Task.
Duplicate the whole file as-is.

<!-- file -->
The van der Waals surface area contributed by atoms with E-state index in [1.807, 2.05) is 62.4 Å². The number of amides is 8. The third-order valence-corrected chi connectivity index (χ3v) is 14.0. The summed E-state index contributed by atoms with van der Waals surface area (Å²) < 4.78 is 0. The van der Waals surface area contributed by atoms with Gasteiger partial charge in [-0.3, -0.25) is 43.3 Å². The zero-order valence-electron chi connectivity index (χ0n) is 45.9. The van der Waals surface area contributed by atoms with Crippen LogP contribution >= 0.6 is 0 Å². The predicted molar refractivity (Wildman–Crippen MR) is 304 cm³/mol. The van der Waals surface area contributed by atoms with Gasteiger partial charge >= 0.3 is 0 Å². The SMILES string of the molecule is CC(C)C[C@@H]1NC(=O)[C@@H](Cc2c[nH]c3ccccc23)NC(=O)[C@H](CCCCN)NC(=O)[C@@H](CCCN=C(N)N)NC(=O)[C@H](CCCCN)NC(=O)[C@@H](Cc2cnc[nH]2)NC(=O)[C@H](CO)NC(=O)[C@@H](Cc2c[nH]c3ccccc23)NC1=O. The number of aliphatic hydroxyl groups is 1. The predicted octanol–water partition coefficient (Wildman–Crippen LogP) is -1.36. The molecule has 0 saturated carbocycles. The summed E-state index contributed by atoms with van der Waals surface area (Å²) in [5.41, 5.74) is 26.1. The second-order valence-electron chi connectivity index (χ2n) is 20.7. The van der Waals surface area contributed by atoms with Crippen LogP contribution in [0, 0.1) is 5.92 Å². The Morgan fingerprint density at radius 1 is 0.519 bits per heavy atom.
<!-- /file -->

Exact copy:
The van der Waals surface area contributed by atoms with E-state index in [1.807, 2.05) is 62.4 Å². The number of amides is 8. The third-order valence-corrected chi connectivity index (χ3v) is 14.0. The summed E-state index contributed by atoms with van der Waals surface area (Å²) < 4.78 is 0. The van der Waals surface area contributed by atoms with Gasteiger partial charge in [-0.3, -0.25) is 43.3 Å². The zero-order valence-electron chi connectivity index (χ0n) is 45.9. The van der Waals surface area contributed by atoms with Crippen LogP contribution >= 0.6 is 0 Å². The predicted molar refractivity (Wildman–Crippen MR) is 304 cm³/mol. The van der Waals surface area contributed by atoms with Gasteiger partial charge >= 0.3 is 0 Å². The SMILES string of the molecule is CC(C)C[C@@H]1NC(=O)[C@@H](Cc2c[nH]c3ccccc23)NC(=O)[C@H](CCCCN)NC(=O)[C@@H](CCCN=C(N)N)NC(=O)[C@H](CCCCN)NC(=O)[C@@H](Cc2cnc[nH]2)NC(=O)[C@H](CO)NC(=O)[C@@H](Cc2c[nH]c3ccccc23)NC1=O. The number of aliphatic hydroxyl groups is 1. The predicted octanol–water partition coefficient (Wildman–Crippen LogP) is -1.36. The molecule has 0 saturated carbocycles. The summed E-state index contributed by atoms with van der Waals surface area (Å²) in [5.41, 5.74) is 26.1. The second-order valence-electron chi connectivity index (χ2n) is 20.7. The van der Waals surface area contributed by atoms with Crippen LogP contribution in [0, 0.1) is 5.92 Å². The Morgan fingerprint density at radius 1 is 0.519 bits per heavy atom.